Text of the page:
Inferior to none but to his majesty:
And ere that we will suffer such a prince,
So kind a father of the commonweal,
To be disgraced by an inkhorn mate,
We and our wives and children all will fight
And have our bodies slaughtered by thy foes.

First Serving-Man Ay, and the very parings of our nails
Shall pitch a field when we are dead.

[Begin again]

Duke of Gloucester Stay, stay, I say!
And if you love me, as you say you do,
Let me persuade you to forbear awhile.

Henry VI O, how this discord doth afflict my soul!
Can you, my Lord of Winchester, behold
My sighs and tears and will not once relent?
Who should be pitiful, if you be not?
Or who should study to prefer a peace.
If holy churchmen take delight in broils?

Earl of Warwick Yield, my lord protector; yield, Winchester;
Except you mean with obstinate repulse
To slay your sovereign and destroy the realm.
You see what mischief and what murder too
Hath been enacted through your enmity;
Then be at peace except ye thirst for blood.

Winchester He shall submit, or I will never yield.

Duke of Gloucester Compassion on the king commands me stoop;
Or I would see his heart out, ere the priest
Should ever get that privilege of me.

Earl of Warwick Behold, my Lord of Winchester, the duke
Hath banish'd moody discontented fury,
As by his smoothed brows it doth appear:
Why look you still so stern and tragical?

Duke of Gloucester Here, Winchester, I offer thee my hand.

Henry VI Fie, uncle Beaufort! I have heard you preach
That malice was a great and grievous sin;
And will not you maintain the thing you teach,
But prove a chief offender in the same?

Earl of Warwick Sweet king! the bishop hath a kindly gird.
For shame, my lord of Winchester, relent!
What, shall a child instruct you what to do?

Winchester Well, Duke of Gloucester, I will yield to thee;
Love for thy love and hand for hand I give.

Duke of Gloucester [Aside] Ay, but, I fear me, with a hollow heart.--
See here, my friends and loving countrymen,
This token serveth for a flag of truce
Betwixt ourselves and all our followers:
So help me God, as I dissemble not!

Winchester [Aside] So help me God, as I intend it not!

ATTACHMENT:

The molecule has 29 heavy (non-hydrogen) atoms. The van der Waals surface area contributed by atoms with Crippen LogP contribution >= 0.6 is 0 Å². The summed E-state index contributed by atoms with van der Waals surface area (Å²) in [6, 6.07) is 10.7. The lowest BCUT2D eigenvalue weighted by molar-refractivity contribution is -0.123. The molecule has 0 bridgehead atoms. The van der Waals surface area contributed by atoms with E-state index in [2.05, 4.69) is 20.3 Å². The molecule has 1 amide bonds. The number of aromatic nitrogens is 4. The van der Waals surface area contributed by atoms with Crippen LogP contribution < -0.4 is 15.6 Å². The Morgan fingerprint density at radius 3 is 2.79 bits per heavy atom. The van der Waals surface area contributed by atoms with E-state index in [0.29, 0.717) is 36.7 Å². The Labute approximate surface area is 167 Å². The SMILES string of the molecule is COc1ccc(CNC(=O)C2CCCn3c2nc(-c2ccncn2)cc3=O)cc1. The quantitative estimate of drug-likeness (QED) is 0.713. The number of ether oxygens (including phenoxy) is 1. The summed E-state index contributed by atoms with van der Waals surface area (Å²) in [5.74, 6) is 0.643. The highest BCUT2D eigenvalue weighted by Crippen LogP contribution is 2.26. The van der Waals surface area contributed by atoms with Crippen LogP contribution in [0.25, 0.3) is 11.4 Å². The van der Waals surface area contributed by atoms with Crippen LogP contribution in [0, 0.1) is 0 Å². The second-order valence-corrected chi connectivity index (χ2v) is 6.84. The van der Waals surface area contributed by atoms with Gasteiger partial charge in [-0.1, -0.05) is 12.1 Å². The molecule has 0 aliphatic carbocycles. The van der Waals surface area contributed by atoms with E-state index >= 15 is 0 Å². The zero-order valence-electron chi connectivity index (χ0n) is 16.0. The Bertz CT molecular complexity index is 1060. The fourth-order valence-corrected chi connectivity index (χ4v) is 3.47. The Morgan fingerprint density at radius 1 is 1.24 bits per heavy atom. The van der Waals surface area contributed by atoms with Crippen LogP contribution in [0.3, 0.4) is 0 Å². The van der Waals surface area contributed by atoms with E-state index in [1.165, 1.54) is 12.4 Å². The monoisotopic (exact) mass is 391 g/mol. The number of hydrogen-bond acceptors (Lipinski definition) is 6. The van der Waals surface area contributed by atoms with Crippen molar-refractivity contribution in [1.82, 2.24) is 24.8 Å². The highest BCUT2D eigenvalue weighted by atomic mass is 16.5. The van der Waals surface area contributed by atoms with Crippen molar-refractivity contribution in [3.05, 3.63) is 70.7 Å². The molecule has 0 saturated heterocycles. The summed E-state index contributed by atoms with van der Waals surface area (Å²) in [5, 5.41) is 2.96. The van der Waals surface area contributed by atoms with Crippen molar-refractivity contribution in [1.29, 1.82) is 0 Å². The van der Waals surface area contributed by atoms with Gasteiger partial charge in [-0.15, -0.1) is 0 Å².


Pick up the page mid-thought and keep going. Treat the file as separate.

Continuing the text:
Henry VI O, loving uncle, kind Duke of Gloucester,
How joyful am I made by this contract!
Away, my masters! trouble us no more;
But join in friendship, as your lords have done.

First Serving-Man Content: I'll to the surgeon's.

Second Serving-Man And so will I.

Third Serving-Man And I will see what physic the tavern affords.

[Exeunt Serving-men, Mayor, &c]

Earl of Warwick Accept this scroll, most gracious sovereign,
Which in the right of Richard Plantagenet
We do exhibit to your majesty.

Duke of Gloucester Well urged, my Lord of Warwick: or sweet prince,
And if your grace mark every circumstance,
You have great reason to do Richard right;
Especially for those occasions
At Eltham Place I told your majesty.

Henry VI And those occasions, uncle, were of force:
Therefore, my loving lords, our pleasure is
That Richard be restored to his blood.

Earl of Warwick Let Richard be restored to his blood;
So shall his father's wrongs be recompensed.

Winchester As will the rest, so willeth Winchester.

Henry VI If Richard will be true, not that alone
But all the whole inheritance I give
That doth belong unto the house of York,
From whence you spring by lineal descent.

Richard Plantagenet (Duke of Gloucester) Thy humble servant vows obedience
And humble service till the point of death.

Henry VI Stoop then and set your knee against my foot;
And, in reguerdon of that duty done,
I gird thee with the valiant sword of York:
Rise Richard, like a true Plantagenet,
And rise created princely Duke of York.

Richard Plantagenet (Duke of Gloucester) And so thrive Richard as thy foes may fall!
And as my duty springs, so perish they
That grudge one thought against your majesty!

All Welcome, high prince, the mighty Duke of York!

Duke/Earl of Somerset [Aside] Perish, base prince, ignoble Duke of York!

Duke of Gloucester Now will it best avail your majesty
To cross the seas and to be crown'd in France:
The presence of a king engenders love
Amongst his subjects and his loyal friends,
As it disanimates his enemies.

Henry VI When Gloucester says the word, King Henry goes;
For friendly counsel cuts off many foes.

Duke of Gloucester Your ships already are in readiness.

[Sennet. Flourish. Exeunt all but EXETER]

Duke of Exeter Ay, we may march in England or in France,
Not seeing what is likely to ensue.
This late dissension grown betwixt the peers
Burns under feigned ashes of forged love
And will at last break out into a flame:
As fester'd members rot but by degree,
Till bones and flesh and sinews fall away,
So will this base and envious discord breed.
And now I fear that fatal prophecy
Which in the time of Henry named the Fifth
Was in the mouth of every sucking babe;
That Henry born at Monmouth should win all
And Henry born at Windsor lose all:
Which is so plain that Exeter doth wish
His days may finish ere that hapless time.